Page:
Carrots are a type of root vegetable that are known for their crunchy texture and sweet, slightly earthy flavor. They are a popular ingredient in many dishes, including salads, soups, and stews. Carrots are also a good source of many important nutrients, making them a valuable addition to a healthy diet.
One of the biggest benefits of carrots is that they are a good source of vitamin A. This essential nutrient is important for healthy vision and also plays a role in maintaining healthy skin and mucous membranes. Carrots are also a good source of fiber, which can help to promote healthy digestion and can also help to lower cholesterol levels. Additionally, carrots are a good source of antioxidants, which can help to protect the body from the damaging effects of free radicals.
One potential drawback of carrots is that they can be high in sugar. This can be a problem for people who are trying to control their blood sugar levels, especially if they are consuming a lot of carrots or drinking carrot juice. Additionally, some people may find that carrots can cause digestive problems, such as gas or bloating, due to their high fiber content.
Overall, carrots are a nutritious and delicious vegetable that offer many health benefits. While they do contain some natural sugars, they can still be a healthy choice when consumed in moderation as part of a balanced diet.
Carrot is a food in the "Vegetables" category and it is high in carbohydrates. It is a food with a very low energy density: 100g provide about 2% of the recommended daily energy intake. Carrot as a high content of , which is why its daily consumption should be limited. Carrot is rich in minerals and vitamins. The most present mineral is Potassium (K) and in 100g it contains enough Copper (Cu) to provide 8% of the daily requirement. The most common vitamin is Ascorbic acid (C) and in 100g it contains enough Vitamin A to provide 92% of the daily requirement.
Glycemic Index: 16/100 (low)
( ! ) This information is for educational purposes only and is not intended to replace the advice of your doctor or other health care provider. We encourage you to discuss any questions or concerns you may have with your provider.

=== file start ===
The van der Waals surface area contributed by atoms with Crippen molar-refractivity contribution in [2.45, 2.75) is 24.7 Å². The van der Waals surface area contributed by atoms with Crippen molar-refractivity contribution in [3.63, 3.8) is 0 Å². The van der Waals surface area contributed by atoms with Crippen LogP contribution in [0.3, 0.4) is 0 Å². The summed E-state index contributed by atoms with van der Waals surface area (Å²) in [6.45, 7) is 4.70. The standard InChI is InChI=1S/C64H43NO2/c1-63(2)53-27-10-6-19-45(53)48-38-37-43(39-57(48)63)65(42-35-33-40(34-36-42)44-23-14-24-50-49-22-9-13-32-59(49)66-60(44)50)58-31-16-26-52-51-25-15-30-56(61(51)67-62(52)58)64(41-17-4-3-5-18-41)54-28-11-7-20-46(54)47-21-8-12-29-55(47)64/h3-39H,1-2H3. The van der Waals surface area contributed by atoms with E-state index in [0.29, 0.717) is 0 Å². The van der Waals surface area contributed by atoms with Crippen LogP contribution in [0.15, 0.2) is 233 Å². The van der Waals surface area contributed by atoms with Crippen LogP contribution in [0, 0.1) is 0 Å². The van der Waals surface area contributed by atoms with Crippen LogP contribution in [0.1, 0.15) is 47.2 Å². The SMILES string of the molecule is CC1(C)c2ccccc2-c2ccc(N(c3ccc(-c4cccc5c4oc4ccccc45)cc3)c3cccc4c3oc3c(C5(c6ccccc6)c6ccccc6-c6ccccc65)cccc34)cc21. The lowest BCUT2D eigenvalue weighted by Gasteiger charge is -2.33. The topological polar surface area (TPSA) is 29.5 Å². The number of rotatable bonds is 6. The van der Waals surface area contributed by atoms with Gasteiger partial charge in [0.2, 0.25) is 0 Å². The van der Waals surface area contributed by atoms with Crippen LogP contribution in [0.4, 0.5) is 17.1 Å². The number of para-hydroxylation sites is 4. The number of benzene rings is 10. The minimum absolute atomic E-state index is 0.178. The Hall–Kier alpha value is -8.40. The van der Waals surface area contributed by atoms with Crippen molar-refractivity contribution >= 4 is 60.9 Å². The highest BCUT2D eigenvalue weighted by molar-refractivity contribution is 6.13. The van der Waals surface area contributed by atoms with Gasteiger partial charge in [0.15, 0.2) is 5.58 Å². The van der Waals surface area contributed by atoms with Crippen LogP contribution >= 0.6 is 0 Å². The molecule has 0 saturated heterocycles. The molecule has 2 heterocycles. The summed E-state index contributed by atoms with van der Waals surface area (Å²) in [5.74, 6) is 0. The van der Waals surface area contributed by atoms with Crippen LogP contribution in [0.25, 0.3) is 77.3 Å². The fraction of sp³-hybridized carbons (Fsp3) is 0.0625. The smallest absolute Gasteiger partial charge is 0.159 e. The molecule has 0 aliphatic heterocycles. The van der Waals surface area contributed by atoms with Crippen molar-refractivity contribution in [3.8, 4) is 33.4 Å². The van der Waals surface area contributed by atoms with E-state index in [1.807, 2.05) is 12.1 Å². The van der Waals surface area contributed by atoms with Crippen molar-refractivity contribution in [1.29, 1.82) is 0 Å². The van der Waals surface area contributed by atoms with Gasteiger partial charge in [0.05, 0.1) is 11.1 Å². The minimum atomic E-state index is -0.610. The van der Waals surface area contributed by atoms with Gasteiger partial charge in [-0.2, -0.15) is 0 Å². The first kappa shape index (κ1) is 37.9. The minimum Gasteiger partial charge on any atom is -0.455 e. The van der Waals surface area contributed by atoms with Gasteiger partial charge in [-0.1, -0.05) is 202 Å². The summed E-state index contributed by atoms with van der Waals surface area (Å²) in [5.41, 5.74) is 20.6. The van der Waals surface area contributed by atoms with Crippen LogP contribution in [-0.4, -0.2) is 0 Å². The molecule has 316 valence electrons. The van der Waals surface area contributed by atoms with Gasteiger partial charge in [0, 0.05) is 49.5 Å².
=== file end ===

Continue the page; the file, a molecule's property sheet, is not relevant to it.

|Soluble fiber||1.4 g||20%|
|Insoluble fiber||1.9 g||9%|
|Calcium (Ca)||33 mg||3%|
|Magnesium (Mg)||10.8 mg||3%|
|Phosphorus (P)||31 mg||2%|
|Potassium (K)||210 mg||4%|
|Sodium (Na)||66 mg||3%|
|Zinc (Zn)||0.28 mg||3%|
|Copper (Cu)||0.08 mg||9%|
|Manganese (Mn)||0.143 mg||6%|
|Thiamin (B1)||0.039 mg||3%|
|Riboflavin (B2)||0.047 mg||4%|
|Niacin (B3)||0.465 mg||3%|
|Pantothenic acid (B5)||0.196 mg||4%|
|Pyridoxine (B6)||0.088 mg||5%|
|Folate (B9)||0.007 mg||2%|
|Ascorbic acid (C)||2.2 mg||2%|
|Vitamin A||0.835 mg||93%|
|Vitamin K||0.0132 mg||11%|
|Vitamin E||0.66 mg||4%|
|Aspartic acid||0.19 g|
|Glutamic acid||0.366 g|
This graph shows the relative percentage of each macronutrient in relation to the one most present. Carrot is high in carbohydrates.
This graph shows the percentage of each vitamin in relation to the one most present. The most abundant vitamin is Ascorbic Acid (C). Ascorbic Acid (C) is a water soluble vitamin. This means that it is easily absorbed by the body and any excess is removed. Ascorbic Acid (C) is important for the synthesis of certain proteins and neurotransmitters. It helps to heal wounds and it's a natural antioxidant.
This graph shows the amount of each vitamin (green area) in relation to the recommended daily intake (gray line).
This graph shows the percentage of each mineral in relation to the one most present. The most abundant mineral is Potassium (K). Potassium (K) is labeled as macromineral because the body needs it in high amount. Potassium (K) helps the body keep proper fluid balance, nerve transmission, and muscle contraction.
This graph shows the amount of each mineral (green area) in relation to the recommended daily intake (gray line).
This graph shows the percentage of each essential amino acid in relation to the one most present. The most abundant aminoacid is Glutamic Acid.
This graph shows the amount of each essential amino acid (green area) in relation to the recommended daily intake (gray line).